'Old Nancy' is a 1905 Case steam traction engine which has hosts of admirers on the campus of Auburn University in Alabama.
Her story is rather remarkable for an engine that started working 76 years ago, was retired, and then became a beloved fixture in the life of an institution of higher learning.
She is Case engine #15035, rated at 12 HP, an 8 x 10' cylinder simple traction engine that has been completely restored by Auburn engineering students. She gets deluxe treatment that makes Auburn seem like 'engine heaven'.
'Old Nancy' was purchased by J. W. Dupree in 1906 for use in his sawmill in Lee County, Georgia. Dupree had seen a Case on display at the St. Louis Exposition in 1905 and felt it would make a good stationary power source. The engine arrived in Opelika by train and was driven to the Dupree home, south of Beauregard.
She got her name fast. Dupree named her in honor of the steam railway locomotive, 'Nancy Hanks' which operated on the line between Atlanta and Columbus, Ga.
She served two generations, providing power for the sawmill. In 1954, the engine was driven in the Opelika Centennial parade. On July 4 in 1956 and 1957, 'Nancy' was operated as part of the Independence Day celebrations.
After that it was parked on the lawn of the Whatley farm, which was now operated by Mr. and Mrs. Jimmy L. Whatley. Mrs. Whatley was Dupree's daughter.
On May 23, 1973, Dr. Eugene W. Rochester, a member of the Auburn Agricultural Engineering Department, wrote a letter to family members, suggesting that 'Nancy' be placed at the university. The family was agreeable. On January 3, 1974, an agreement was signed between Auburn and the engine's owners, Mrs. A. C. Whatley, and her children, J. Arthur Whatley, Lillie B. Gowder and Oleta W. Parker.
The agreement specified that the engine was to remain on loan to Auburn and the Lee County Historical Society at least 25 years, and that its exterior appearance was to be restored. But then the move started to restore the 'innards' as well. The boiler was in urgent need of repair; it was necessary to find pressure gauges to fit the engine.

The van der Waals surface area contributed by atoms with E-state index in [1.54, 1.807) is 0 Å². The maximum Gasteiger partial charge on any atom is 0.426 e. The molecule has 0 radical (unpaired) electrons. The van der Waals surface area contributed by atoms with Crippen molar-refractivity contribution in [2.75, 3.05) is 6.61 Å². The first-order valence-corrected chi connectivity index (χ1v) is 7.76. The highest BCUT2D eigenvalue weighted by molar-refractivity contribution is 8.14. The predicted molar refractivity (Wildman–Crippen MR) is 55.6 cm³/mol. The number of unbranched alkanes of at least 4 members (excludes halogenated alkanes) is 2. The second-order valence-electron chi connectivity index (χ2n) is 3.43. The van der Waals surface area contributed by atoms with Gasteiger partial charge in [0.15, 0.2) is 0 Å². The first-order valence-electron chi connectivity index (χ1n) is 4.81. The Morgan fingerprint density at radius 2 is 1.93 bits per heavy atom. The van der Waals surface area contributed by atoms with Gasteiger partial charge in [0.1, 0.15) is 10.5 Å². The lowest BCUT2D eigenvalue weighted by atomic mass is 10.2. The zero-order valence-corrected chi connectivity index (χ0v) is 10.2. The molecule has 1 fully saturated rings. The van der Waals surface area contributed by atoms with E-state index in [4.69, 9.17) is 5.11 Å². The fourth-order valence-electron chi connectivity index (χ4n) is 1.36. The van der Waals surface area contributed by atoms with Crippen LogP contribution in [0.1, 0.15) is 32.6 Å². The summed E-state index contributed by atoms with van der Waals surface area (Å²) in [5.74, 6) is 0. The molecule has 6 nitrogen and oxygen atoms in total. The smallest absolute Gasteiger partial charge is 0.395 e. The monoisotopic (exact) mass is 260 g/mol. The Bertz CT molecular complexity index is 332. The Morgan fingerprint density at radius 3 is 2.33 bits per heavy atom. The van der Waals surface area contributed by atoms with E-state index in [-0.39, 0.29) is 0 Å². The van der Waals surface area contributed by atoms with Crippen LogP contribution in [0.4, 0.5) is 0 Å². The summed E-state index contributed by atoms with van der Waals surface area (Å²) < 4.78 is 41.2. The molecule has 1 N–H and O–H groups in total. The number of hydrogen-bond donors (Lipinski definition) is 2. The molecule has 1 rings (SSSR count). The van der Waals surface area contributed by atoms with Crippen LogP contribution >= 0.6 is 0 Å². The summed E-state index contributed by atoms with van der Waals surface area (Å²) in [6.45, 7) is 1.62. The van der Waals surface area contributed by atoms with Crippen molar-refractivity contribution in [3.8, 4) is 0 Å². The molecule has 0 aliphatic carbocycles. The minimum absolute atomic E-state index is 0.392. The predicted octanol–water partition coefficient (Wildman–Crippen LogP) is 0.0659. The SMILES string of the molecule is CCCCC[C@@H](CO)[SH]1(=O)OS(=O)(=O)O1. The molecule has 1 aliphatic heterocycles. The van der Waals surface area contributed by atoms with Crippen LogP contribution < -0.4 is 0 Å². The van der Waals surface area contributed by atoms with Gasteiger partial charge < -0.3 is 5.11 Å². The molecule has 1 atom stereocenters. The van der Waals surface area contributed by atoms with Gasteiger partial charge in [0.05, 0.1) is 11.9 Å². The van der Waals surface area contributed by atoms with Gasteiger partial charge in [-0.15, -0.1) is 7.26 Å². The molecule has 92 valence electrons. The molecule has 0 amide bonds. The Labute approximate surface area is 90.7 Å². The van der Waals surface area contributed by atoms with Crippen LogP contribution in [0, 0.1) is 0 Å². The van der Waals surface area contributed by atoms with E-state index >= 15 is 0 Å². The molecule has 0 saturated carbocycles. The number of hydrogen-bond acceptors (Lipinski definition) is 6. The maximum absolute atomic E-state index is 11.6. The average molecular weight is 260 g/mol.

Students from Auburn University in Alabama are shown with their beloved project, 'Old Nancy', a 1905 Case steam traction engine. 'Old Nancy' now has the distinction of being designated a significant landmark by the Alabama Historical Commission.
Students went at it with vigor, under Dr. Rochester's direction. The boiler was repaired by a Birmingham boiler works, and the boiler came back to Auburn in January, 1976. J. Arthur Whatley acquired a working pressure gauge from an old steam locomotive in Oregon.
After the major repairs were accomplished, 'Nancy' was given a new coat of paint and the engine was put in working order. She officially came out of retirement in February, 1978, when the first public demonstration was given at Auburn University's annual Engineering Day activities.
She has one addition that enables her to be fully mobile without tearing up turf or roads a set of tank cleats donated by the National Guard. Most engineering students have taken part in the restoration, and the luckiest ones are the ones who serve as crew or are given a free ride.
Working with Dr. Rochester in guidance of the restorers have been Dr. Roy Young and Prof. Walter Clement. Financial assistance for the project has been received from J. I. Case, Kelley Manufacturing Co., the Auburn engineering faculty and staff, and students.
The photo was taken in 1944 and shows original owner, J. W. Dupree with his engine in Lee County. The above pictures of 'Old Nancy' at different stages of her life.
'Old Nancy' has a further distinction. She was designated a significant landmark, and placed on the Alabama Register of Landmarks and Heritage, by the Alabama Historical Commission in 1978. Not many engines get an honor like that.
The Alabama Section of the American Society of Agricultural Engineers has also cooperated in the restoration enterprise. The student branch of the ASAE was awarded first runner-up award for its program, highlighted by the restoration, at the annual Farm and Industrial Equipment Institute's Trophies Competition in Logan, Utah, in 1978.
We are indebted to David O. Whitten, managing editor of the Wall Street Review of Books, for telling us about 'Nancy', and Prof. Rochester for furnishing further information and photos.